Ultimately it’s up to the ‘Person in Charge’ of a food facility and the consumer to know and understand their food and learn which need refrigeration for safety versus refrigeration for quality. In the foodservice industry and institutional facilities, this has become ever so complex as new packaging methods are popping up every day—packing for pathogen safety, packaging for quality, packing for ease of transportation, and packaging for ease of storage or cooking of the food, and even for consumption of the food. In FDA’s guidance document “Labeling of Foods That Need Refrigeration by Consumers,” FDA suggests three general groups of foods and a recommended labeling statement for each category.
Group A Foods
These are foods that are potentially hazardous and, if subject to temperature abuse, will support the growth of infections or toxigenic microorganisms that may be present. This is the category of foods that have a pH above 4.6, high water activity, have not received thermal processing or similar rendering them shelf stable, have no preservatives, or any other barriers to hinder pathogen growth. These are your true potentially hazardous foods that have not been altered/packaged to render them non-potentially hazardous. A whole raw turkey would be a food example of this group.
Suggested Language: “IMPORTANT Must Be Kept Refrigerated To Maintain Safety”
Group B Foods
These are foods that are shelf-stable as a result of processing, but once opened, the remaining food is potentially hazardous unless refrigerated. These products have a pH above 4.6, a high water activity, have received a thermal or similar treatment to destroy pathogens in the unopened package and have no other barriers, such as preservatives, salt content or similar to prevent growth after opening. These are potentially hazardous foods, which due to the alteration/packaging of the product are shelf stable while in unopened packages, but are most definitely still a potentially hazardous food once they are opened. A good example of this might be a thermally processed vacuum packed and boxed beef stew. On the shelf, the product is perfectly safe if exposed to elevated temperatures, but once opened it must be held at 41F or below.
Suggested Language: “IMPORTANT Must Be Refrigerated After Opening to Maintain Safety”
Group C Foods
These are foods that do not pose a safety hazard even after opening, but may experience a more rapid deterioration in quality over time if not refrigerated. Foods in this group will have one or more of the following qualities: Low pH (below 4.6), low available water, or other barriers such as preservatives, salt content, and acidification. These are true NON-potentially hazardous foods. There are no safety concerns with these foods if left out of refrigeration after opening. Good examples in this group are dill pickles and mustard. They all say Refrigerate After Opening, but it is labeled this way for quality, not safety.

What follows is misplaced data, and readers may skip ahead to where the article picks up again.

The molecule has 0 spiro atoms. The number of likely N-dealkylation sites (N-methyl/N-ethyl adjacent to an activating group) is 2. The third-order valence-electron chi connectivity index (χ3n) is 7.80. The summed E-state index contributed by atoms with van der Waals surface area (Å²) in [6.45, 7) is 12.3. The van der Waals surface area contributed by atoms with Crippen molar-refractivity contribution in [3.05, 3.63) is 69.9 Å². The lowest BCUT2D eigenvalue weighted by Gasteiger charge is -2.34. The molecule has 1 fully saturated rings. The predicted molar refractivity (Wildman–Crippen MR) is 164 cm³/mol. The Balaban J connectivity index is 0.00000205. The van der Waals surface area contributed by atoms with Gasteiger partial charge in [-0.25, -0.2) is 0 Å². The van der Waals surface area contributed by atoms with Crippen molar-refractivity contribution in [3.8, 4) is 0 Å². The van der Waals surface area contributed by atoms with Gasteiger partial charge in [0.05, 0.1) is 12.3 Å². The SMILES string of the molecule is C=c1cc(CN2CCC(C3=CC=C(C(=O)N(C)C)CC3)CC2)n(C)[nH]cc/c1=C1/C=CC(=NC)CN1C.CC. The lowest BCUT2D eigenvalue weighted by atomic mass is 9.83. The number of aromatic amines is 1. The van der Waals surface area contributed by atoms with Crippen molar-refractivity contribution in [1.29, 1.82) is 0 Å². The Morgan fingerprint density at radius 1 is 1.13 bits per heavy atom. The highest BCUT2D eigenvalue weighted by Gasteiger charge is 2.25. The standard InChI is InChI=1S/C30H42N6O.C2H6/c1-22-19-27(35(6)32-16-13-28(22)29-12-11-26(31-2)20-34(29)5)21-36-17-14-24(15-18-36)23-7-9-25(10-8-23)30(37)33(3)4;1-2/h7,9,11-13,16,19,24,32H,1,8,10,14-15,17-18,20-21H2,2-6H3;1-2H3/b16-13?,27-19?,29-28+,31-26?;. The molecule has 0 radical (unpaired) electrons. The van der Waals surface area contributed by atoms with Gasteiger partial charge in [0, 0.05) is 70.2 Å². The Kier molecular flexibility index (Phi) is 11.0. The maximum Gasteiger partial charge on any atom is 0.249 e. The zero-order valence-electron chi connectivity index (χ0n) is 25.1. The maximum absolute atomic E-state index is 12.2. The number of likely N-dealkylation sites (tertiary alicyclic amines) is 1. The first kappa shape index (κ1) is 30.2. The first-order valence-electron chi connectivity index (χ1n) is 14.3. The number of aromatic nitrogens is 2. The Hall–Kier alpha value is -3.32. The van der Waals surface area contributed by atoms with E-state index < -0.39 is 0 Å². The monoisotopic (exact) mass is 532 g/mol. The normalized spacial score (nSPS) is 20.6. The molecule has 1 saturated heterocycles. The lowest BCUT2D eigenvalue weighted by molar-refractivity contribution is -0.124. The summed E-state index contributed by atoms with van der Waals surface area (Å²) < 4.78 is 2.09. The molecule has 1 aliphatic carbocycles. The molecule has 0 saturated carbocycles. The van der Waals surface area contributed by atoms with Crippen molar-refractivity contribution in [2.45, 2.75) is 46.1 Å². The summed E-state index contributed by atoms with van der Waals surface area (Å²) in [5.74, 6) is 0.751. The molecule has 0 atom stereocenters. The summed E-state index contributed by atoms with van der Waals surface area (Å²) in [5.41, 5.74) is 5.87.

Suggested Language: “Refrigerate for Quality”
FDA strongly recommends that Group C labeling should not be used on Group A or B foods to avoid any confusion between foods refrigerated for quality and those refrigerated for safety.
Speaking of confusion, are you confused yet? I don’t know about you, but I rarely see products with “Refrigerate for Quality” or any of these suggested voluntary statements. What I do know is that you need to take your knowledge of what a potentially hazardous food is and apply it to your decision-making process when determining whether or not to refrigerate. Foodservice operators should have a discussion with their distributors and/or food manufacturers about refrigeration of products if it is not clear on the packaging. Food facility operators need to understand every food they have in their facilities before they begin using them. There just won’t be time to research or make calls when you are in the midst of producing hundreds of meals and the question comes up.
With today’s ever-changing technology of food preservation and packaging you simply can’t rely on how a product is packaged, shipped, or displayed to know whether or not to refrigerate it…and you certainly can’t rely on the voluntary label statement. You must use good, sound food safety knowledge. If a food is a potentially hazardous food, refrigerate it. If it is a potentially hazardous food, but is packaged to make it shelf stable, refrigerate it after opening. If it is a non-potentially hazardous food, you don’t have to refrigerate it, but may choose to for quality and to extend its shelf life.
Of course, if all else fails and you are just not sure what to do with a particular food, make the safest choice…refrigerate it.
by Melissa Vaccaro, MS, CHO
Melissa Vaccaro, MS, CHO is a Food Program Specialist for the PA Department of Agriculture and an Executive Board Member for the Central Atlantic States Association of Food Drug Officials (CASA). Contact her at email@example.com.